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Storing Methods

Growing your own fruits, vegetables and herbs, will eventually lead you to the wish to store some of them. Since much of your garden crops will become ready at the same time, in the summer and autumn, most of them will go to waste without proper storage. Storing your garden crops may also be a pleasant activity, especially it you are going to create your own by-products or some specific ingredients for later use in the kitchen.
Every crop needs a specific method of storing. Some of the methods are old, passed through many generations using traditional tools and storage equipment.Other methods are relatively new; like automated harvesting tools and storing the crops in a metal building. If a crop can be stored by multiple methods, you will be able to choose the one that suit you best.
Choosing the proper method of storage is important to obtain good results, but you also need to harvest the crops that you are going to store, when they are in their peak condition, they are healthy, without any damage or sign of rot. You will have to handle the crops carefully to not bruise them. You will also need he know that some varieties store better than others.
Never store your crops near strong-smelling substances or hazardous chemicals and always label any stored produce with a description of contents and the date of preserving or storing. Check your stored produce regularly to remove any that is rotting. Only store crops that you and your family like to eat.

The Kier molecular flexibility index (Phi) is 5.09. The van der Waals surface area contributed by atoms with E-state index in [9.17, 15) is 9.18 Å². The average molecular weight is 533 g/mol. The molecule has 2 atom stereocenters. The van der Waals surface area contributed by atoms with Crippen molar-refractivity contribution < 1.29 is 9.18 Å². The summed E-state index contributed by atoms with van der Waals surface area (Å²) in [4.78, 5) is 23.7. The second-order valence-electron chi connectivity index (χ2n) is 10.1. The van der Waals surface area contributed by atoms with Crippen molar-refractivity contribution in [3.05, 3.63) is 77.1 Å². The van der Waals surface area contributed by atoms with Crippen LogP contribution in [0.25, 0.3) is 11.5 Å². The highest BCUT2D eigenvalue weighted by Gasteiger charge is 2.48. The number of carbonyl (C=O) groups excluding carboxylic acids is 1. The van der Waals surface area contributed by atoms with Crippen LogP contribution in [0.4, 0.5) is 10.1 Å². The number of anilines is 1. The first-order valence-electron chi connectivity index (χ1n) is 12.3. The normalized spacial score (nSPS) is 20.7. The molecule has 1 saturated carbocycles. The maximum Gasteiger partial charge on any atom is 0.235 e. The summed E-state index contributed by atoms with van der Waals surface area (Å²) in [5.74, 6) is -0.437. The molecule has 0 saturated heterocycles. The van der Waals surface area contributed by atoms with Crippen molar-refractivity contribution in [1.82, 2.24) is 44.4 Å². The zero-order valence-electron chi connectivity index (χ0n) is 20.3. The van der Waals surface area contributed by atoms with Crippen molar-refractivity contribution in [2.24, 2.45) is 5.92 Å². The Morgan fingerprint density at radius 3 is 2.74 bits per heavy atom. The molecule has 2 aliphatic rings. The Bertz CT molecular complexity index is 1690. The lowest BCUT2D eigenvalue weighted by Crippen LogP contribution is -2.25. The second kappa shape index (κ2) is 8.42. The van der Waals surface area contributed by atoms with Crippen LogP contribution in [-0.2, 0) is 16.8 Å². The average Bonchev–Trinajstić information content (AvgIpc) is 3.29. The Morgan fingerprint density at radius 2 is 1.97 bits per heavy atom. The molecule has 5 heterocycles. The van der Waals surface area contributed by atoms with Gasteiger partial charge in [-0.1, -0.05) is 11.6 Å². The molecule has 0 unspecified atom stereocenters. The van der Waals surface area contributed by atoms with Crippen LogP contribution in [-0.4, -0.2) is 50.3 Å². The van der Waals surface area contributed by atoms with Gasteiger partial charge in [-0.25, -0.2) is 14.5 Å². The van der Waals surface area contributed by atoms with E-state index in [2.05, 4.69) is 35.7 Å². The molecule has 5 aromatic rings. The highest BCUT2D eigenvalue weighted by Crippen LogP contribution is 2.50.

You should also take into consideration the fact that the best storage technique is to have them fresh. Thin means that you will have to extend the growing season as much as you can, using a greenhouse, a polytunnel or a cold-frame. This way you will be eating fresh produce for longer and you will also be able to grow a wider range of varieties.

Jams and Jellies

Jams are a good way of storing surplus fruits for the winter. The preservation works by a combination of the boiling stage and the high sugar content of the product. Boiling kills micro-organisms and de-activates enzymes and sugar inhibits the growth of bacteria that may contaminate the jam later. You can also make low sugar jam but it will be runnier and will need to be kept in the fridge and will not store for so long as the one with a higher level of sugar.

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Relishes, Ketchups and Sauces

In general, relishes are very similar to chutneys except they are usually more finely textured and may resemble a chunky sauce. Ketchups and sauces are often sieved to obtain a creamy, lump-free consistency. The difference between ketchups and sauces is that ketchups have one predominant flavor like tomato or mushroom or anything you like while sauces have a larger number of ingredients.